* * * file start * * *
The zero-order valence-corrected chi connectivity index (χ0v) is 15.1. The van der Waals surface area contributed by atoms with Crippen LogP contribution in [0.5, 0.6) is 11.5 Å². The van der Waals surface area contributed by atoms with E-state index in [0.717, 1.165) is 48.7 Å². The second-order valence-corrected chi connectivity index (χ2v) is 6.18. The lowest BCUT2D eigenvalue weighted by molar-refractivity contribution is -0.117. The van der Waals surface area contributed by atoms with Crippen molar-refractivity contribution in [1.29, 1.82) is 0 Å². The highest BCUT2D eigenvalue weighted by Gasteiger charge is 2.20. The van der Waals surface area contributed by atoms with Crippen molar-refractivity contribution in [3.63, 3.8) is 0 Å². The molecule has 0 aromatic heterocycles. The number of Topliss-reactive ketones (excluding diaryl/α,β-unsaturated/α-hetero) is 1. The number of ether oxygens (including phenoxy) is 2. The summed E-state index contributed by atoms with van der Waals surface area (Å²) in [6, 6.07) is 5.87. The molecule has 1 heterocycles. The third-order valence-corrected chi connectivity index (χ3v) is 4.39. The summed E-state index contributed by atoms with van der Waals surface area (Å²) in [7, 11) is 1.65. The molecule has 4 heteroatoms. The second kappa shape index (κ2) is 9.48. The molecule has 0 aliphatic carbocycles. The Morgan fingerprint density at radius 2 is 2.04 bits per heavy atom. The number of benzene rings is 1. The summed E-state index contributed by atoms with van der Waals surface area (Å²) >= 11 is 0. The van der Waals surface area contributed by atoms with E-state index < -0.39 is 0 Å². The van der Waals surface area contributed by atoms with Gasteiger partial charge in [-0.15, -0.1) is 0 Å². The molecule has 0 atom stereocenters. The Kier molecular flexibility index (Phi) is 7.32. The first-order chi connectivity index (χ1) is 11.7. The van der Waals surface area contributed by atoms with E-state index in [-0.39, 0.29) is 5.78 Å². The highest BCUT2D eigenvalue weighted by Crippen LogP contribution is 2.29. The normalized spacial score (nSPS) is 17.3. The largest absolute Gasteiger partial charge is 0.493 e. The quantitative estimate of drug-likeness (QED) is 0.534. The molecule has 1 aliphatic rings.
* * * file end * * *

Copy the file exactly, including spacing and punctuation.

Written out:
The zero-order valence-corrected chi connectivity index (χ0v) is 15.1. The van der Waals surface area contributed by atoms with Crippen LogP contribution in [0.5, 0.6) is 11.5 Å². The van der Waals surface area contributed by atoms with E-state index in [0.717, 1.165) is 48.7 Å². The second-order valence-corrected chi connectivity index (χ2v) is 6.18. The lowest BCUT2D eigenvalue weighted by molar-refractivity contribution is -0.117. The van der Waals surface area contributed by atoms with Crippen molar-refractivity contribution in [1.29, 1.82) is 0 Å². The highest BCUT2D eigenvalue weighted by Gasteiger charge is 2.20. The van der Waals surface area contributed by atoms with Crippen molar-refractivity contribution in [3.63, 3.8) is 0 Å². The molecule has 0 aromatic heterocycles. The number of Topliss-reactive ketones (excluding diaryl/α,β-unsaturated/α-hetero) is 1. The number of ether oxygens (including phenoxy) is 2. The summed E-state index contributed by atoms with van der Waals surface area (Å²) in [6, 6.07) is 5.87. The molecule has 1 heterocycles. The third-order valence-corrected chi connectivity index (χ3v) is 4.39. The summed E-state index contributed by atoms with van der Waals surface area (Å²) in [7, 11) is 1.65. The molecule has 4 heteroatoms. The second kappa shape index (κ2) is 9.48. The molecule has 0 aliphatic carbocycles. The Morgan fingerprint density at radius 2 is 2.04 bits per heavy atom. The number of benzene rings is 1. The summed E-state index contributed by atoms with van der Waals surface area (Å²) >= 11 is 0. The van der Waals surface area contributed by atoms with E-state index < -0.39 is 0 Å². The van der Waals surface area contributed by atoms with Gasteiger partial charge in [-0.15, -0.1) is 0 Å². The molecule has 0 atom stereocenters. The Kier molecular flexibility index (Phi) is 7.32. The first-order chi connectivity index (χ1) is 11.7. The van der Waals surface area contributed by atoms with E-state index in [-0.39, 0.29) is 5.78 Å². The highest BCUT2D eigenvalue weighted by Crippen LogP contribution is 2.29. The normalized spacial score (nSPS) is 17.3. The largest absolute Gasteiger partial charge is 0.493 e. The quantitative estimate of drug-likeness (QED) is 0.534. The molecule has 1 aliphatic rings.